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Messages in an emergency
Local governments marked National Emergency Preparedness Week (May 6-12) by introducing a new communications trailer.
Customized with countless donations and volunteer hours for just $26,000, the District 69 Emergency Communications Team can tow it to any secure location, unlock the door, turn on the battery, generator or plug it in and be relaying life saving information back and forth to the world in minutes.
With several overlapping technologies the team — comprised largely of Mid-Island Radio Association members — can speak to or exchange e-mail by radio, with the nearest emergency centre.
Municipal amateur radio co-ordinator Bob Longmore explained while they may only need to communicate with Victoria or Kamloops — with communication being one of the weak links in a large scale disaster — they are able to relay messages between local emergency services and the closest regional managers, using repeaters from anywhere in the world.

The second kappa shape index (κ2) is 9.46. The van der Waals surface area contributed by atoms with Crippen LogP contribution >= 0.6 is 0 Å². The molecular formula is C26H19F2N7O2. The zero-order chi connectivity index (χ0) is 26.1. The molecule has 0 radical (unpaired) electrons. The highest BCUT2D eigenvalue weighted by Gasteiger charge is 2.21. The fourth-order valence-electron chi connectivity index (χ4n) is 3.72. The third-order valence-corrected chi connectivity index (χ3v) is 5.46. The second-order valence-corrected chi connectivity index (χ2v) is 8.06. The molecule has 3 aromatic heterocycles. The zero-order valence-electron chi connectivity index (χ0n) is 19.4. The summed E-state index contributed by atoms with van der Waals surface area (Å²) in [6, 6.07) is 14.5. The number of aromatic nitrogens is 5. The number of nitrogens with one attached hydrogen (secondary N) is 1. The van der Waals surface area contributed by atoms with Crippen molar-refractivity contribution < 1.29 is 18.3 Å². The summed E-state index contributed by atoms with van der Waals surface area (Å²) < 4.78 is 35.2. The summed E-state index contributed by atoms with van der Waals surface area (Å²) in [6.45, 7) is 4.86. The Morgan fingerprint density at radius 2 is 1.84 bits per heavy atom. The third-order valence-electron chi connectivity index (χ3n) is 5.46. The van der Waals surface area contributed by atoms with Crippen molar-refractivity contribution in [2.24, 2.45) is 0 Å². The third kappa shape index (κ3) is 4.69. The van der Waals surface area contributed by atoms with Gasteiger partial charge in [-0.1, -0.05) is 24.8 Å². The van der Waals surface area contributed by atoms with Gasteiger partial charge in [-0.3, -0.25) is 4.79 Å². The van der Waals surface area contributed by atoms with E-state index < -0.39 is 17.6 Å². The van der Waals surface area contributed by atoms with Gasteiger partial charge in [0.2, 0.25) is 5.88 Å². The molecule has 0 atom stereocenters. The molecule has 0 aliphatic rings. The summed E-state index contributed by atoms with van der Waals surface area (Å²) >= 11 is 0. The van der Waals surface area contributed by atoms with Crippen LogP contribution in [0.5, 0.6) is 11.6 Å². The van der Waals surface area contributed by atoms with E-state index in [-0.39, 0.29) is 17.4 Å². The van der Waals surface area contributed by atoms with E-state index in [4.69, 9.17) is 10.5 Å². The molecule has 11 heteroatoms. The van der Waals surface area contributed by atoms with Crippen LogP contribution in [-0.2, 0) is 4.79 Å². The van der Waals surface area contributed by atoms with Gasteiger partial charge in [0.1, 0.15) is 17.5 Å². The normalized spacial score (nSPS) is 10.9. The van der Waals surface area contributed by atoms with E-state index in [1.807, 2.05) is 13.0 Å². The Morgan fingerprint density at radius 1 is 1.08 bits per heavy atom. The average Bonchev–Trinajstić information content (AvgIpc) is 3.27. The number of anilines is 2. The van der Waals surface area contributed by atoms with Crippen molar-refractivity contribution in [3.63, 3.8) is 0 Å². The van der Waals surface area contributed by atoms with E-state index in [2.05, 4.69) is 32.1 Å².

“All we are is a conduit, in the case of a disaster we’d send messages on to the government,” Longmore said, explaining they would work closely with a separate emergency command centre.
The trailer, aside from comfort and portability, replaces the team’s tent. The trailer has a built in system to quickly raise an antenna and between the batteries and generator can power itself for many days.
With a central place to work with the special equipment, the team now needs more volunteers interested in learning how to help provide that crucial link in the event of a major disaster that experts say is not a question of if, but when.
For more on emergency preparation in general check the local municipal websites at www.parksville.ca, under the “quicklinks” on the right, www.qualicumbeach.com, www.rdn.bc.ca and the national site at www.getprepared.gc.ca.
For more information, or to join the communication team check www.mira-orca.ca or e-mail Longmore at email@example.com.